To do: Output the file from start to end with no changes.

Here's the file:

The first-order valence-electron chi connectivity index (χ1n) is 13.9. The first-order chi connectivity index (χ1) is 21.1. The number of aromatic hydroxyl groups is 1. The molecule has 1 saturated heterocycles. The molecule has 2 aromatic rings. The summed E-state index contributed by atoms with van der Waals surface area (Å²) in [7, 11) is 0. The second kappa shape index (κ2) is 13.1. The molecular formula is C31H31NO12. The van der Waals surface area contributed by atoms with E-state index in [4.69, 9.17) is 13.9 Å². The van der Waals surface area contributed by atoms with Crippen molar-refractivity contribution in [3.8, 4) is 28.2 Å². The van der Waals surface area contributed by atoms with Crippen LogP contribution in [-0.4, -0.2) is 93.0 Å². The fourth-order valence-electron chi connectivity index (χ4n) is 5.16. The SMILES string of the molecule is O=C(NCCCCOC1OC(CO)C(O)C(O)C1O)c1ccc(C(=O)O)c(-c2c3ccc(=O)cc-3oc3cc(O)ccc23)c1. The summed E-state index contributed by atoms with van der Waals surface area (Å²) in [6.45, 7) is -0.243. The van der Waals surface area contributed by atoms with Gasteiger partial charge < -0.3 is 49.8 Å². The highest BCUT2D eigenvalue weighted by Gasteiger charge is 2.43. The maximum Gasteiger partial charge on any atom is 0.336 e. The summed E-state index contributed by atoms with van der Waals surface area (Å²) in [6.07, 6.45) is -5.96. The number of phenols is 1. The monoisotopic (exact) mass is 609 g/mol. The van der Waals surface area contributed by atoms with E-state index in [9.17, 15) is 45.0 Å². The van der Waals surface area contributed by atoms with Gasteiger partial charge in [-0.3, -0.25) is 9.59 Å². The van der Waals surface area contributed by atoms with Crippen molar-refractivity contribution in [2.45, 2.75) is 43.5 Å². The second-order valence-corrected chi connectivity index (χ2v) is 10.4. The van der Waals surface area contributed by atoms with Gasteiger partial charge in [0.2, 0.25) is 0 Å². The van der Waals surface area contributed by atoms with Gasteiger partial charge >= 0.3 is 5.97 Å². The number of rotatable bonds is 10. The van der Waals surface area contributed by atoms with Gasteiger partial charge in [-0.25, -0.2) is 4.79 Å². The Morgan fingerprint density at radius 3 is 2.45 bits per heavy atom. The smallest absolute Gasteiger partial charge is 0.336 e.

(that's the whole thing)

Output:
The first-order valence-electron chi connectivity index (χ1n) is 13.9. The first-order chi connectivity index (χ1) is 21.1. The number of aromatic hydroxyl groups is 1. The molecule has 1 saturated heterocycles. The molecule has 2 aromatic rings. The summed E-state index contributed by atoms with van der Waals surface area (Å²) in [7, 11) is 0. The second kappa shape index (κ2) is 13.1. The molecular formula is C31H31NO12. The van der Waals surface area contributed by atoms with E-state index in [4.69, 9.17) is 13.9 Å². The van der Waals surface area contributed by atoms with Crippen molar-refractivity contribution in [3.8, 4) is 28.2 Å². The van der Waals surface area contributed by atoms with Crippen LogP contribution in [-0.4, -0.2) is 93.0 Å². The fourth-order valence-electron chi connectivity index (χ4n) is 5.16. The SMILES string of the molecule is O=C(NCCCCOC1OC(CO)C(O)C(O)C1O)c1ccc(C(=O)O)c(-c2c3ccc(=O)cc-3oc3cc(O)ccc23)c1. The summed E-state index contributed by atoms with van der Waals surface area (Å²) in [6.45, 7) is -0.243. The van der Waals surface area contributed by atoms with Gasteiger partial charge < -0.3 is 49.8 Å². The highest BCUT2D eigenvalue weighted by Gasteiger charge is 2.43. The maximum Gasteiger partial charge on any atom is 0.336 e. The summed E-state index contributed by atoms with van der Waals surface area (Å²) in [6.07, 6.45) is -5.96. The number of phenols is 1. The monoisotopic (exact) mass is 609 g/mol. The van der Waals surface area contributed by atoms with E-state index in [9.17, 15) is 45.0 Å². The van der Waals surface area contributed by atoms with Gasteiger partial charge in [-0.3, -0.25) is 9.59 Å². The van der Waals surface area contributed by atoms with Crippen molar-refractivity contribution in [2.45, 2.75) is 43.5 Å². The second-order valence-corrected chi connectivity index (χ2v) is 10.4. The van der Waals surface area contributed by atoms with Gasteiger partial charge in [0.2, 0.25) is 0 Å². The van der Waals surface area contributed by atoms with Gasteiger partial charge >= 0.3 is 5.97 Å². The number of rotatable bonds is 10. The van der Waals surface area contributed by atoms with Gasteiger partial charge in [-0.25, -0.2) is 4.79 Å². The Morgan fingerprint density at radius 3 is 2.45 bits per heavy atom. The smallest absolute Gasteiger partial charge is 0.336 e.